• Allowing controllable natural ventilation through the use of adjustable vents or operable windows.
  • Insulating walls, floors and ceiling above minimum standards in order to reduce long-term heating and cooling costs.
  • Draught-proofing around external openings to reduce unnecessary heat loss.
  • Double-glazing external windows and doors to improve the acoustic and thermal performance of the envelope.
  • Providing an accessible connection for all occupants to their private outdoor space.​

Increase the efficiency of the building and reduce lifecycle costs.

This can be achieved using methods such as:​
  • Designing facades using environmental control elements such as sun shading, light shelves and bay windows that suit facade orientation.
  • Using high-mass elements to absorb solar gain during the day and release heat to internal spaces in the evening (elements must receive adequate direct sunlight).
  • Using green roofs to contribute positively to on-site stormwater management and to maximise the amenity value of horizontal surface such as rooftops and podiums.
  • Solar energy for water heating or electricity generation.
  • Choosing materials and colour that reflect or absorb radiant heat where required.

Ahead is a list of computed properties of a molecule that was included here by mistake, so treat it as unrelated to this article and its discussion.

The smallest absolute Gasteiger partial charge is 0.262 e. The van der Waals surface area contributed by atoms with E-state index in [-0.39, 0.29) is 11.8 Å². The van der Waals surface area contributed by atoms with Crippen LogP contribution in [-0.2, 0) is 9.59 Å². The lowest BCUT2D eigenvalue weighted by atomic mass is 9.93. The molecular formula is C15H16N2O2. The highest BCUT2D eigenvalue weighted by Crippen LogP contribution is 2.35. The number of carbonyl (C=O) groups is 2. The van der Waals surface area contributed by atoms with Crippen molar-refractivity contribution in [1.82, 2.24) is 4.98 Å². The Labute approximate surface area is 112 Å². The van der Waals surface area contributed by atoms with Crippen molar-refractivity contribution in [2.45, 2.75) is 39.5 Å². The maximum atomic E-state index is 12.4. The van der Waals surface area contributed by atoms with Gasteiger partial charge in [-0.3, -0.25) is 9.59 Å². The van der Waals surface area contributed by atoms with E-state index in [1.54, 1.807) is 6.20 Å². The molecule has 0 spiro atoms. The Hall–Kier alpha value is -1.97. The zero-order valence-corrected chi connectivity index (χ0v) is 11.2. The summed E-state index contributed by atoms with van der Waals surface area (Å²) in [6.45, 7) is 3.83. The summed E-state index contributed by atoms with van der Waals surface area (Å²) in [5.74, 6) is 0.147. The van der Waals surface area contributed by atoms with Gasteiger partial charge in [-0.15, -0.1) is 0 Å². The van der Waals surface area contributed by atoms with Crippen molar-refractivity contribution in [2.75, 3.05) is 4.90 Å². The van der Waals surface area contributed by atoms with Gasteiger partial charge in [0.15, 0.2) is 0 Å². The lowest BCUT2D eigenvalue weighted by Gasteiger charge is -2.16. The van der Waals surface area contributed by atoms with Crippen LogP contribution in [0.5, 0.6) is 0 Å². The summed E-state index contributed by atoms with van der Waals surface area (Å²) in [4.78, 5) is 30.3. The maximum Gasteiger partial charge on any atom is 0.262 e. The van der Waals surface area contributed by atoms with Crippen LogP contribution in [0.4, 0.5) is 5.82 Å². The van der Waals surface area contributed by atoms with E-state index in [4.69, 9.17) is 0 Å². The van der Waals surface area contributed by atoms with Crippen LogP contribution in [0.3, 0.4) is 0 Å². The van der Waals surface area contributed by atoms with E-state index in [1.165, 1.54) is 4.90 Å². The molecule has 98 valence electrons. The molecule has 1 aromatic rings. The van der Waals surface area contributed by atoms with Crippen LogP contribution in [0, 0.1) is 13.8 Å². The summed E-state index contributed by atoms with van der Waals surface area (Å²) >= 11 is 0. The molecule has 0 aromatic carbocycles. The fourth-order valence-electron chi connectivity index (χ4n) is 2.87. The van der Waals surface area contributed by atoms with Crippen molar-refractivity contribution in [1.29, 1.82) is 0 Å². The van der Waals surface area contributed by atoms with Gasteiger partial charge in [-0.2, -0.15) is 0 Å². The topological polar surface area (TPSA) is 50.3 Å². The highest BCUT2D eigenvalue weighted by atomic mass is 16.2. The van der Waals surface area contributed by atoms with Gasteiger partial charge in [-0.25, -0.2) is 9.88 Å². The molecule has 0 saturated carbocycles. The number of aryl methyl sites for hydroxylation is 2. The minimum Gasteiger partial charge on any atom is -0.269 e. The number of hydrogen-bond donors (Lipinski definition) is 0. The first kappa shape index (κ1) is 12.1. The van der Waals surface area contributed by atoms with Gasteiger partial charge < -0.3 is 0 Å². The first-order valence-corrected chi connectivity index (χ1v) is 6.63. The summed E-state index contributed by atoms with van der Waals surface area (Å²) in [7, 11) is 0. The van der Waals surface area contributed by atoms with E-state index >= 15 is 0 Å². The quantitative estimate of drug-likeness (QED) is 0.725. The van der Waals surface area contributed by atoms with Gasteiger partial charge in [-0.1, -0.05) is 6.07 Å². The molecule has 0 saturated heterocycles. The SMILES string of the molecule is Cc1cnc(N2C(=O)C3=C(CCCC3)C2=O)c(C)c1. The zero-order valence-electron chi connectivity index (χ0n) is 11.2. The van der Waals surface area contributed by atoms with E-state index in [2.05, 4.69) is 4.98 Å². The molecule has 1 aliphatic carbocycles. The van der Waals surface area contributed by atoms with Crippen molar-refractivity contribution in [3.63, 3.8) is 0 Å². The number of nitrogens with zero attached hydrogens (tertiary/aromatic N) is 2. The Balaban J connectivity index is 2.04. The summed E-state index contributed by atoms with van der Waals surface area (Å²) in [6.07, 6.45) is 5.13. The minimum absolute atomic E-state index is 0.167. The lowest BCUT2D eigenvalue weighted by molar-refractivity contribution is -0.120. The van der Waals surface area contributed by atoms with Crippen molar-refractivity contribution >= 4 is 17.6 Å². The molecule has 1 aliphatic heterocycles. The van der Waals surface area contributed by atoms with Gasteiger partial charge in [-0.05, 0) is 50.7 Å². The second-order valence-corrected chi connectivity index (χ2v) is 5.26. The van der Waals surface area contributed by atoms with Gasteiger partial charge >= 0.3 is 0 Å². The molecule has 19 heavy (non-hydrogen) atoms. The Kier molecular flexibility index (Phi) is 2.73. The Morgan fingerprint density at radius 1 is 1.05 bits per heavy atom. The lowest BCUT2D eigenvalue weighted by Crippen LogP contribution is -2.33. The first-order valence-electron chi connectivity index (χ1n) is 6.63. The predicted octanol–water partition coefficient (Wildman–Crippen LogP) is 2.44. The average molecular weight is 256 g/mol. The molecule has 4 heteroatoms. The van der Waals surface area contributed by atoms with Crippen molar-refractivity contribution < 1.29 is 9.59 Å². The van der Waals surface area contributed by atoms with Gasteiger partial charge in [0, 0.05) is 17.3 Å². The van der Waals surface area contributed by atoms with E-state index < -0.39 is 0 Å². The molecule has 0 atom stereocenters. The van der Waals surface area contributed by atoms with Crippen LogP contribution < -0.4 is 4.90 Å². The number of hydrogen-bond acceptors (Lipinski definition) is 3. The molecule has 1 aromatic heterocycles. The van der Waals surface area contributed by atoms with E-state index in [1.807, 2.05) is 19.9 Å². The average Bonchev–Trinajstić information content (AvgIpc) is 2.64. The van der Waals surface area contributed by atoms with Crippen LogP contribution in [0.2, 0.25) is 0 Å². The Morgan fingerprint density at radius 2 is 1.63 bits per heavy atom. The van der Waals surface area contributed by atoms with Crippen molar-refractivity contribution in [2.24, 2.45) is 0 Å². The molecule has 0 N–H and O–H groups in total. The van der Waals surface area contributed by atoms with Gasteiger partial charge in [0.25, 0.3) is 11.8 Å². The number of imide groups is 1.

Ensure that the position and attachment details of building fixtures are considered in the early design stages.

Building fixtures such as TV aerials and sky dishes can compromise the building envelope in terms of weatherproofing and aesthetics. Incorporating equipment that is shared by all occupants will avoid duplication of equipment by individual occupants.​

Address noise control issues in the early design stages of the project.

Because noise is one of the most common adverse effects within mixed use areas noise control must be addressed in the early design stages of a project. Buildings should have entrances and exits, roller doors and lifts as far away as possible from bedrooms. The use of buffers and/or specialised technical solutions may solve noise problems that cannot be resolved by the layout of the development. Technical material solutions may include acoustic wall and floor systems, insulation, acoustic cladding panels, double-glazing and thicker window glass. High-mass construction (e.g. masonry and concrete), separated and/or staggered framing arrangements, multiple linings, and mechanical plant isolation can be highly effective at reducing noise transmission between different spaces within a building or development.​

Provide alternative fresh air sources when conditions may necessitate closed windows for noise reduction.

Where ensuring acoustic privacy necessitates the use of closed glazing, acoustically rated fresh air sources should be provided as an alternative to opening doors and windows for ventilation. This is particularly important where noise from traffic, hospitality uses, etc. prevents windows from being opened. This may also be a Unitary Plan requirement depending on the zoning controls on the site.​